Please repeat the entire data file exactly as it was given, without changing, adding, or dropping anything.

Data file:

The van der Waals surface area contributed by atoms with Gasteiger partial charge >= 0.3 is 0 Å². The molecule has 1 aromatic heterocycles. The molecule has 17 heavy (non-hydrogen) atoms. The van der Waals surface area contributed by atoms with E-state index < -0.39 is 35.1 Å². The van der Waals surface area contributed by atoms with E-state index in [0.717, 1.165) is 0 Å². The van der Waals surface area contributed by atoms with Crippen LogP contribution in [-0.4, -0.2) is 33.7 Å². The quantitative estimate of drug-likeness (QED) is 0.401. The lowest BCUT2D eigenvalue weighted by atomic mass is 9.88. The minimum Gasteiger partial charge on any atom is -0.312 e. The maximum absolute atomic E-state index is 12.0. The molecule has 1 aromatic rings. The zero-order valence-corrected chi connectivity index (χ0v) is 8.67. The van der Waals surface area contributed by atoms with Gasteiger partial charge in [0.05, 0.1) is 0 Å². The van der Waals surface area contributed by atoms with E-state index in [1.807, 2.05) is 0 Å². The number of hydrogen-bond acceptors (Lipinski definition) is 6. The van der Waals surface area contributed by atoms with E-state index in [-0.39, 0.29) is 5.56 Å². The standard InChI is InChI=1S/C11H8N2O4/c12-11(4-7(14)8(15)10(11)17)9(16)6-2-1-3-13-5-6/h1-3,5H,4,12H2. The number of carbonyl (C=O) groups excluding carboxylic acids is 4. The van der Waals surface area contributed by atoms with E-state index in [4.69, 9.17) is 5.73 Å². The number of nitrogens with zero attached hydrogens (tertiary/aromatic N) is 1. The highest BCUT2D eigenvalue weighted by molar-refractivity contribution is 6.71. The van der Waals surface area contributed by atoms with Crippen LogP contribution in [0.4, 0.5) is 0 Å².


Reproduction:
The van der Waals surface area contributed by atoms with Gasteiger partial charge >= 0.3 is 0 Å². The molecule has 1 aromatic heterocycles. The molecule has 17 heavy (non-hydrogen) atoms. The van der Waals surface area contributed by atoms with E-state index < -0.39 is 35.1 Å². The van der Waals surface area contributed by atoms with E-state index in [0.717, 1.165) is 0 Å². The van der Waals surface area contributed by atoms with Crippen LogP contribution in [-0.4, -0.2) is 33.7 Å². The quantitative estimate of drug-likeness (QED) is 0.401. The lowest BCUT2D eigenvalue weighted by atomic mass is 9.88. The minimum Gasteiger partial charge on any atom is -0.312 e. The maximum absolute atomic E-state index is 12.0. The molecule has 1 aromatic rings. The zero-order valence-corrected chi connectivity index (χ0v) is 8.67. The van der Waals surface area contributed by atoms with Gasteiger partial charge in [0.05, 0.1) is 0 Å². The van der Waals surface area contributed by atoms with E-state index in [1.807, 2.05) is 0 Å². The number of hydrogen-bond acceptors (Lipinski definition) is 6. The van der Waals surface area contributed by atoms with E-state index in [-0.39, 0.29) is 5.56 Å². The standard InChI is InChI=1S/C11H8N2O4/c12-11(4-7(14)8(15)10(11)17)9(16)6-2-1-3-13-5-6/h1-3,5H,4,12H2. The number of carbonyl (C=O) groups excluding carboxylic acids is 4. The van der Waals surface area contributed by atoms with E-state index in [4.69, 9.17) is 5.73 Å². The number of nitrogens with zero attached hydrogens (tertiary/aromatic N) is 1. The highest BCUT2D eigenvalue weighted by molar-refractivity contribution is 6.71. The van der Waals surface area contributed by atoms with Crippen LogP contribution in [0.4, 0.5) is 0 Å².